Background: The AP2 transcription factor family is a set of developmentally regulated, retinoic acid (RA) inducible genes, which regulate expression of estrogen receptor-alpha (ERalpha) in breast carcinoma. We hypothesized that AP2 factors regulate a set of genes characteristic of the hormone responsive breast cancer phenotype. To better understand the role of AP2 factors in hormone responsive breast cancer, we sought to identify AP2-target genes in breast epithelial cells.
Materials and methods: Overexpression of AP2 factors was achieved in human mammary epithelial cells (HMECs) using adenoviral vectors. AP2 target genes were identified by comparative hybridization to cDNA microarrays containing 30,000 human genes. Expression patterns were confirmed by Northern and Western blot and by elimination of AP2 using siRNA. Potential regulatory elements in promoters of target genes were identified by DNase I hypersensitive site mapping.
Results: Comparative cDNA microarray hybridization identified a set of genes induced by overexpression of AP2alpha and AP2gamma in HMECs. The up-regulation of cellular retinoic acid-binding protein 2 (CRABPII), EST-1, and ECM1 was induced by overexpression of AP2alpha, AP2gamma, or a chimeric AP2 factor in which the activation domain of AP2alpha was replaced by the activation domain of herpesvirus VP16. Interestingly, hormone unresponsive MDA-MB-231 cells were resistant to CRABPII induction by any of the AP2 factors. Elimination of AP2gamma in MCF7 cells resulted in a significant reduction in CRABPII expression. AP2alpha induced DNase I hypersensitive sites in the promoter of the CRABPII gene at -5000 bp, which corresponds to the site of action of RAR/RXR factors.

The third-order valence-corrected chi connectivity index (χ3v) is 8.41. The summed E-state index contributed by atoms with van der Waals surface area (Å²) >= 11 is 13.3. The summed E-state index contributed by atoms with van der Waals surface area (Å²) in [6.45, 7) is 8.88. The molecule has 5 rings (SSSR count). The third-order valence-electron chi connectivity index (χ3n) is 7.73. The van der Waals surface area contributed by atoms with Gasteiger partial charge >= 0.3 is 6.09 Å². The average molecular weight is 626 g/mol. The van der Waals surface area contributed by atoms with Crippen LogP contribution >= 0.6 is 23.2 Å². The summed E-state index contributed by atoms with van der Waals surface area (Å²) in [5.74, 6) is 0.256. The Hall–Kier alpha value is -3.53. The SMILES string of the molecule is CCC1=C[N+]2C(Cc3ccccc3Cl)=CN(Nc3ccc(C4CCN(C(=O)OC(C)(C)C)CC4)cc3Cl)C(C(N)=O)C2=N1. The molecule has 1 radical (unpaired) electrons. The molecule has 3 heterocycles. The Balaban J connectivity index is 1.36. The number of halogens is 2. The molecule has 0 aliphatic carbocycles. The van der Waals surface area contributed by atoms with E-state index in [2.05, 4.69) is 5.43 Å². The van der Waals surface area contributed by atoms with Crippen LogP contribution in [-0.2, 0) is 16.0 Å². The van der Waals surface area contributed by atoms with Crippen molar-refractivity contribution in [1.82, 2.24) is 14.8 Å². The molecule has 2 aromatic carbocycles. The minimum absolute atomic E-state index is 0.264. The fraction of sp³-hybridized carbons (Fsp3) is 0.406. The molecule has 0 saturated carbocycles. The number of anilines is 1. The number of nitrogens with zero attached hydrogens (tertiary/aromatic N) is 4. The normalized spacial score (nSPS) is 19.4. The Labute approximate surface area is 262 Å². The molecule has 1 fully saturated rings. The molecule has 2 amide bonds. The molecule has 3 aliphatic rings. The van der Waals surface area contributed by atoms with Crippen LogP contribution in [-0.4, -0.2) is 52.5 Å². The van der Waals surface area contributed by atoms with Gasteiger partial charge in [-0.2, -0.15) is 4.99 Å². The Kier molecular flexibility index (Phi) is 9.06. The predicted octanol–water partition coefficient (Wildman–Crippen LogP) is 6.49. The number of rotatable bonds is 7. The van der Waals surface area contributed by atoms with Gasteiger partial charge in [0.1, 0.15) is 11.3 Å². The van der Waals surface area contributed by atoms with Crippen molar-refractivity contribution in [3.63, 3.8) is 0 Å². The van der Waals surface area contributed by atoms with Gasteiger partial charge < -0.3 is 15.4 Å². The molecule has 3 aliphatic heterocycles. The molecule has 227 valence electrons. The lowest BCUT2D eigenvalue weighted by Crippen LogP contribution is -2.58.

Conclusions: AP2 factors regulate CRABPII expression in HMECs and breast cancer cells and accounts for the associated expression of ERalpha and CRABPII in hormone responsive breast cancer. Because CRABPII mediates growth suppressive effects of RA in breast cancer, the data suggest that AP2 factors have the ability to mediate RA responsiveness through the regulation of CRABP II expression.